Re-examining the indigenous language press in Zimbabwe: Towards developmental communication and language empowerment
The imperative for indigenous language media in post-independent Africa has been widely researched and underscored. Although the use of indigenous languages is celebrated and considered to enhance the communicative and informative purposes of the media, a ubiquitous and relentless concern remains regarding the low status, marginalisation and exclusion of indigenous languages in African media systems. Focusing on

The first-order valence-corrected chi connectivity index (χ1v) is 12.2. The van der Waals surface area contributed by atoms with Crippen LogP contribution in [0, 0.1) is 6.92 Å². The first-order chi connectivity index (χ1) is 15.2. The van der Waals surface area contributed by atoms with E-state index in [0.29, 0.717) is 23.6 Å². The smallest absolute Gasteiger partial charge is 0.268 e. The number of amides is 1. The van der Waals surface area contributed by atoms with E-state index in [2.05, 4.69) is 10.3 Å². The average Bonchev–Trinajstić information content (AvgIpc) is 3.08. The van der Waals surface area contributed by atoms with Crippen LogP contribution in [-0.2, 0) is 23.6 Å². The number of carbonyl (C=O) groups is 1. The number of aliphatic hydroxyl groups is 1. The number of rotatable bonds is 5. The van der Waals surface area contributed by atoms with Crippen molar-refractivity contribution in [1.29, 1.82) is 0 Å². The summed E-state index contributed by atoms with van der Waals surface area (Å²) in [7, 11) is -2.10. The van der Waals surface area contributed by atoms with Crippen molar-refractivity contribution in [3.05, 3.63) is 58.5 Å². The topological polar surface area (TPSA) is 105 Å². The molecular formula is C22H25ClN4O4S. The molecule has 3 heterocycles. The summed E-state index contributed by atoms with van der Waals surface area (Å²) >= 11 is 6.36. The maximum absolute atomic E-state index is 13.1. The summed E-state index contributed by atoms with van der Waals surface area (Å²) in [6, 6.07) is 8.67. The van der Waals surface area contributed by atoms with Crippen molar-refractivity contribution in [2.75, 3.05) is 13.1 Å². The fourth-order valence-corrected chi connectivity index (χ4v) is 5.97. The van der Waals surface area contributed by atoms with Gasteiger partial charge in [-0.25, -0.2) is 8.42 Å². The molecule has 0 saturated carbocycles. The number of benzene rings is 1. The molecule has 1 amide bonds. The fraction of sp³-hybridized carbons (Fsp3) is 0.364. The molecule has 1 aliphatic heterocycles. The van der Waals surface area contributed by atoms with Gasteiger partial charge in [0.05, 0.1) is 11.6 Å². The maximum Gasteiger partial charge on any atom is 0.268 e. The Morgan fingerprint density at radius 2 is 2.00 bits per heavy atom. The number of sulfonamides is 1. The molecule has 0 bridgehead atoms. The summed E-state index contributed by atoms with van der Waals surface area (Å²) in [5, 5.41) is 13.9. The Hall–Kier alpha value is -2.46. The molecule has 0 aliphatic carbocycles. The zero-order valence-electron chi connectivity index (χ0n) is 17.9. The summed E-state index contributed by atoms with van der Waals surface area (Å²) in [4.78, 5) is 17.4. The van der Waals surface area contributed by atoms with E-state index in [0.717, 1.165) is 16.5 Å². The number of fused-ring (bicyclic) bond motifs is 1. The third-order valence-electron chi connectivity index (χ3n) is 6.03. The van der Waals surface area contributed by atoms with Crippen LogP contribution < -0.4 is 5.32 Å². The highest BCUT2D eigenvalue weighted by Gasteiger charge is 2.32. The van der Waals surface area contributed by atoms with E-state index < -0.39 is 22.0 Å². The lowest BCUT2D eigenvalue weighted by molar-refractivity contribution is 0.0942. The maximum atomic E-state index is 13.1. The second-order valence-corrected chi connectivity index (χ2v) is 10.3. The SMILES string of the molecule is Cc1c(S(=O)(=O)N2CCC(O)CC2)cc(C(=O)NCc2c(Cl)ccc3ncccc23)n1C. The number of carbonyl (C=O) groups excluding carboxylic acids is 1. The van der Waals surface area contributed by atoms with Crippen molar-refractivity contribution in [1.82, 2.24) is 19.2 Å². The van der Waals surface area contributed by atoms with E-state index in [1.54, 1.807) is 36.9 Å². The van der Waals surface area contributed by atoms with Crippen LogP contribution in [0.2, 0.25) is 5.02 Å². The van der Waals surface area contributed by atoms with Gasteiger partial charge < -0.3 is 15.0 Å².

the indigenous language press in Zimbabwe, Kwayedza and uMthunywa, we question the significance of their ostentatious news headlines against the dominant scholarly arguments for indigenous language media in Africa. Juxtaposing Kwayedza and uMthunywa alongside mainstream English newspapers, The Herald and The Chronicle, we interrogate the framing of news headlines and the prominent themes reported on. This article is framed around the concepts of language development, linguistic decolonisation and communication for development. The article exposes the nuances of marginalisation of indigenous languages and the exclusion of indigenous language press readers from nationally significant political and socio-economic development issues. We advance the argument that the indigenous language press in particular and the media in general must engage in people-centred communication, that is, communication that inspires and details local people’s needs and ambitions, and also foregrounds contemporary and broader political and socio-economic development matters affecting the nation.